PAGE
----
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When it comes to Israel’s blockade of Gaza, the silence is deafening, at least outside of Palestine. One wonders how many international conventions the Israelis need to break before there is an actual global outcry and action against their repeated human rights abuses against Palestine. The blockade of Gaza is only the latest in a long list of such abuses, but the scale of the abuse is beyond dramatic.

Israel justifies its blockade of Gaza, and their repeated refusals to consistently allow in humanitarian aid, due to rocket attacks against Israeli positions. Yet the reality of the situation is a bit more complicated. From the moment that Hamas, the Palestinian Islamist party, won free elections in 2006, there was a concerted effort by Israel and the USA to destabilize the situation and ultimately to destroy Hamas. In point of fact, both the USA and Israel were more than content to permit Palestinian elections as long as the candidates that Israel and the USA favored, won. When this did not happen, both countries went into action in order to destroy the Palestinian government.

If one has any questions as to whether this suggestion is paranoid, one need only read the April 2008 Vanity Fair article “The Gaza Bombshell” for a remarkable exposure of the US-led plot to carry out a coup against the Hamas government. Once Hamas got a hint of the plot, a semi-civil war unfolded which resulted in Hamas military units taking over Gaza, and the further splintering of Palestine.

Since the Palestinian semi-civil war, the Israelis have been doing all that they can to further isolate and destroy Hamas in particular and Gaza in general. Thus, their blockade of Gaza is nothing short of “collective punishment”, a war crime according to the 1949 Geneva Conventions. In other words, the civilian population of Gaza is being punished by the Israelis as a means of forcing Hamas to submit. One can ask the legitimate question, how is such a course of action different from terrorism?

Although Israeli naval authorities permitted a symbolic violation of the blockade by a small ship carrying relief supplies, on December 1st the Israelis turned back a Libyan ship bringing a more substantial amount of assistance. While this drama has been unfolding, Gaza is running out of money, fuel and food. Humanitarian organizations have been repeatedly sounding the alarm, but this has been all but ignored outside of the Arab World.

Human rights abuses inflicted against the Palestinians are regularly excused away by mainstream opinion in the USA. The excusing away is largely framed in terms of defending Israel’s right to exist, and permitting Israel to do what it needs to do in order to survive. But this defense ignores the daily horrors inflicted on the Palestinian people, Gaza being only one, but the illegal so-called apartheid Wall built by Israel in and around the Palestinian territories being another notorious example. All of this is unfolding, of course, in the context of a denial of the Palestinian people’s right to exist.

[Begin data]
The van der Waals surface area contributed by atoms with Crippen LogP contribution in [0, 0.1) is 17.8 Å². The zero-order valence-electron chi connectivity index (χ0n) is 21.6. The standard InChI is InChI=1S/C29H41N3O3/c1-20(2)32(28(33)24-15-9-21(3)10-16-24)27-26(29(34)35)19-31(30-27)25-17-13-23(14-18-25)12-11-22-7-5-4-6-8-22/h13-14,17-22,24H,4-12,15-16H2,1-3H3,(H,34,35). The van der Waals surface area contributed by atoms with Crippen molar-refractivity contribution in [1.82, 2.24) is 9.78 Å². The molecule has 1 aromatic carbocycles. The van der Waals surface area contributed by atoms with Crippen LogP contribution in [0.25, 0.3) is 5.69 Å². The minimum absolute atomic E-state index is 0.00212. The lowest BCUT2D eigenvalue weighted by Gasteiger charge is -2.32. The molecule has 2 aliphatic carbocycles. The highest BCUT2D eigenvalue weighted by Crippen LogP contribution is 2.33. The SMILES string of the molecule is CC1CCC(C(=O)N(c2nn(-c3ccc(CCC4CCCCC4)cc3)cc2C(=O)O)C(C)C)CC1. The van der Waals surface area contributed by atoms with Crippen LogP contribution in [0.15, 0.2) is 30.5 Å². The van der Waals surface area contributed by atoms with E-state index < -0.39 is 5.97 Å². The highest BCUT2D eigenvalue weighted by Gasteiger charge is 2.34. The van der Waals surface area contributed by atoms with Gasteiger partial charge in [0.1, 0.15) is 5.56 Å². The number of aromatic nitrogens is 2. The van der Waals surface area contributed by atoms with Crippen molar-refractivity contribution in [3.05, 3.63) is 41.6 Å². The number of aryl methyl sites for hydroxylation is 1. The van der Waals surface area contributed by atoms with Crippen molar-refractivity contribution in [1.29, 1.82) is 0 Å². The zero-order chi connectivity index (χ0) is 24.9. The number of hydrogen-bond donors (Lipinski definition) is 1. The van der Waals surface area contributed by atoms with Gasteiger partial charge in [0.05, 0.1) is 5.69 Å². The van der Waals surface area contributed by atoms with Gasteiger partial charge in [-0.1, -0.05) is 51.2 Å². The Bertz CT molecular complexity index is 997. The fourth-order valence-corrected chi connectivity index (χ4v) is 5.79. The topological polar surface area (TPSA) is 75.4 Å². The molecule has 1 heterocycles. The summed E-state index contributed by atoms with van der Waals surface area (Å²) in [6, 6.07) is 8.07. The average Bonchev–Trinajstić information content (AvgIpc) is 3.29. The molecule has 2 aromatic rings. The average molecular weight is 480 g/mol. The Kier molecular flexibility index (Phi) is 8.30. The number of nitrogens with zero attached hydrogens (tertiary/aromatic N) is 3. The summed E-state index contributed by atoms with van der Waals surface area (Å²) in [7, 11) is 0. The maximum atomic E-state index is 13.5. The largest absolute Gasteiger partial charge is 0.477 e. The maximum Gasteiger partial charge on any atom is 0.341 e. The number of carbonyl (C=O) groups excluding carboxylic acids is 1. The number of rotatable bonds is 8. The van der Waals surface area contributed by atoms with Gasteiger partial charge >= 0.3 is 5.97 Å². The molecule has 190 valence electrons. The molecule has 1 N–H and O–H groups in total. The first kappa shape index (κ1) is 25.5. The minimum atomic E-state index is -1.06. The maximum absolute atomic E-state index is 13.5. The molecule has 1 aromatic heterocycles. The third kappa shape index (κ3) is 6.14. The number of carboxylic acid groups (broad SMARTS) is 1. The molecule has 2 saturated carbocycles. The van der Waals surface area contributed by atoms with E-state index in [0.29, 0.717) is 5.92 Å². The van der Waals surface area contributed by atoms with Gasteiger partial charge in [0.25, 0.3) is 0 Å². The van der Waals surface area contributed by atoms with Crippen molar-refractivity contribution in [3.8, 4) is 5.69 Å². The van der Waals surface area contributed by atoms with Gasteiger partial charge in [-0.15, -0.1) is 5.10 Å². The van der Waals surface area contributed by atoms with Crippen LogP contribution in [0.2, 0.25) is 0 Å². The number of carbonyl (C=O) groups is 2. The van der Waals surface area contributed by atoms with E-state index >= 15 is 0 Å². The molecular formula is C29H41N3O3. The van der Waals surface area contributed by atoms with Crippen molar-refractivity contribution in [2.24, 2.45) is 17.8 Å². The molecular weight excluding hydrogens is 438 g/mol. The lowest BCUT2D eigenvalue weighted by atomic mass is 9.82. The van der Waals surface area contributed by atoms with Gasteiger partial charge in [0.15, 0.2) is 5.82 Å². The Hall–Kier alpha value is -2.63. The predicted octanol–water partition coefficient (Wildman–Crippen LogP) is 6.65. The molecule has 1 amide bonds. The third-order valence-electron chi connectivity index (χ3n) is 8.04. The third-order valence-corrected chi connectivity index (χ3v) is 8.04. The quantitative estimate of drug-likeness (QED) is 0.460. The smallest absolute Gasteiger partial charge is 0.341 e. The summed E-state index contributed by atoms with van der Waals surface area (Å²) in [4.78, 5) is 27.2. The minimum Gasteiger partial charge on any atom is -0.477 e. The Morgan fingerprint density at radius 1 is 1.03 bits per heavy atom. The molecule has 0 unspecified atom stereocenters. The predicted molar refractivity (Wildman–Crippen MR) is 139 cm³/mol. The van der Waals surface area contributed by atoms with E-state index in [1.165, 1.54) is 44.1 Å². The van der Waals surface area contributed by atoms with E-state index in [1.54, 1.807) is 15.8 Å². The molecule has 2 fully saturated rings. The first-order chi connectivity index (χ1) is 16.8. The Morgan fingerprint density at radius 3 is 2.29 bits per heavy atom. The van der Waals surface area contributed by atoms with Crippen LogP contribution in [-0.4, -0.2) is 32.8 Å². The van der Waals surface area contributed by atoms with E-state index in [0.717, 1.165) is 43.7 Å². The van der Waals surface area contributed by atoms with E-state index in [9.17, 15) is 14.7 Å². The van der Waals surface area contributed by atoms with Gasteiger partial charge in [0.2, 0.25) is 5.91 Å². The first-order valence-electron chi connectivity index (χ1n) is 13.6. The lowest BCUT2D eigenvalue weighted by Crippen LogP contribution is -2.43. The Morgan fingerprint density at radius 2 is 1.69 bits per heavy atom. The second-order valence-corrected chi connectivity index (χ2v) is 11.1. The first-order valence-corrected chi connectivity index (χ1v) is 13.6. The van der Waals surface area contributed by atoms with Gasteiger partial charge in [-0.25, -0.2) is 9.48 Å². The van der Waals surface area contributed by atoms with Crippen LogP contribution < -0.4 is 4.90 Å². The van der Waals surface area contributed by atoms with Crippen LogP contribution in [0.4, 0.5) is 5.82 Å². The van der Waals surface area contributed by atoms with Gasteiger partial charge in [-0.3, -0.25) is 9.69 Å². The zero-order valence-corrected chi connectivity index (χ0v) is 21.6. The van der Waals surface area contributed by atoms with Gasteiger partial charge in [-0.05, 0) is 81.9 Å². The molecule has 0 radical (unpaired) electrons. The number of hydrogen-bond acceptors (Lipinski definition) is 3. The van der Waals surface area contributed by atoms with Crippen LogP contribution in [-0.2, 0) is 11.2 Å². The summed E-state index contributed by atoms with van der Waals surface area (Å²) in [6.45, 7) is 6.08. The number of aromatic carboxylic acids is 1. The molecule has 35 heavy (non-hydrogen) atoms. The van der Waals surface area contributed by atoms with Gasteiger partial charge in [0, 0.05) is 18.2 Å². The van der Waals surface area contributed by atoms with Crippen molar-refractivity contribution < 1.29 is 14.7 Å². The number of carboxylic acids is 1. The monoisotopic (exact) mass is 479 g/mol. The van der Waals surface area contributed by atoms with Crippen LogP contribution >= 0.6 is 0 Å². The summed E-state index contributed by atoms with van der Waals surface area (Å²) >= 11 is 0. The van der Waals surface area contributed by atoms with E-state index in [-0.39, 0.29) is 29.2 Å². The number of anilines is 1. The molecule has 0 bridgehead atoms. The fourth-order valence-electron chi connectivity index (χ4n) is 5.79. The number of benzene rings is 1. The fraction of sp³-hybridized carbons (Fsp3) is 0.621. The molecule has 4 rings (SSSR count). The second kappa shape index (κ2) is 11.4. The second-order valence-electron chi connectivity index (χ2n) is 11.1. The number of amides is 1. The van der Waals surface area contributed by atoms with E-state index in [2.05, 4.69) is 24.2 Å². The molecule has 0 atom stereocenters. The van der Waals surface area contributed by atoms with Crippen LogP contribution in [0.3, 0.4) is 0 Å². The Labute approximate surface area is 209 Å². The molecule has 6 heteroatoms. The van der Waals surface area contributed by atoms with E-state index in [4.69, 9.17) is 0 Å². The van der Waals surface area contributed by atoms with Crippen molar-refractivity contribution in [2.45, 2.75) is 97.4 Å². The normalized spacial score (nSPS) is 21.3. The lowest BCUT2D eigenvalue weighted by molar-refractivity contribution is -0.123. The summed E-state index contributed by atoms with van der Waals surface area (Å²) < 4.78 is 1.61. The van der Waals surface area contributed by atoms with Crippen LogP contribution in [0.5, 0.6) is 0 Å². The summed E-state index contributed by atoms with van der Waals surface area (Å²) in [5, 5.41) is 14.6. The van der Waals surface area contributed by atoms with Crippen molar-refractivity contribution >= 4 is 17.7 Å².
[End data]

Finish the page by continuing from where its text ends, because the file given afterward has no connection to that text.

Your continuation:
The attempt to block discussion of Palestine in the USA has suffered some set backs. Former President Jimmy Carter’s best-selling book Palestine: Peace Not Apartheid helped to begin a reframing of the conflict. Nevertheless, Carter’s treatment at the 2008 Democratic National Convention (where he was not permitted to speak) seems to indicate an on-going fear that anyone who challenges the establishment “wisdom” when it comes to Palestine is a contagious pariah. In fact, the attorney Alan Dershowitz has claimed that he was personally responsible for undermining Carter’s speaking at the Democratic Convention because of Carter’s views on Palestine.

So, Gaza represents another test, less for the world and more for the leaders and people of the USA. President-elect Obama has been relatively silent on the question of Palestine, at least as of recent, but his appointments do not make one particularly optimistic that a different approach to the Israeli/Palestinian conflict is in store. While one should not jump to conclusions, it is worth suggesting that no change in the US relationship to the conflict, and particularly toward Palestinian national self-determination, is in store until and unless a significant, organized, and vocal constituency emerges in the USA, upholding of Palestinian rights as well as fighting for a just peace. This is what makes the work of groups such as the “US Campaign to End the Israeli Occupation” so critical. That said, the scale of this work must be increased geometrically.

Silence is not an acceptable alternative, because continued silence toward human rights abuses against the Palestinian people means the removal or elimination of a people, a stated objective, by the way, of a segment of the Israeli ruling elite. Executive Editor, Bill Fletcher, Jr., is a Senior Scholar with the Institute for Policy Studies, the immediate past president of TransAfrica Forum and co-author of, Solidarity Divided: The Crisis in Organized Labor and a New Path toward Social Justice (University of California Press), which examines the crisis of organized labor in the USA. Click here to contact Mr. Fletcher.

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December 11, 2008
Issue 303

is published every Thursday

Executive Editor:
Bill Fletcher, Jr.
Managing Editor:
Nancy Littlefield
Peter Gamble
Est. April 5, 2002
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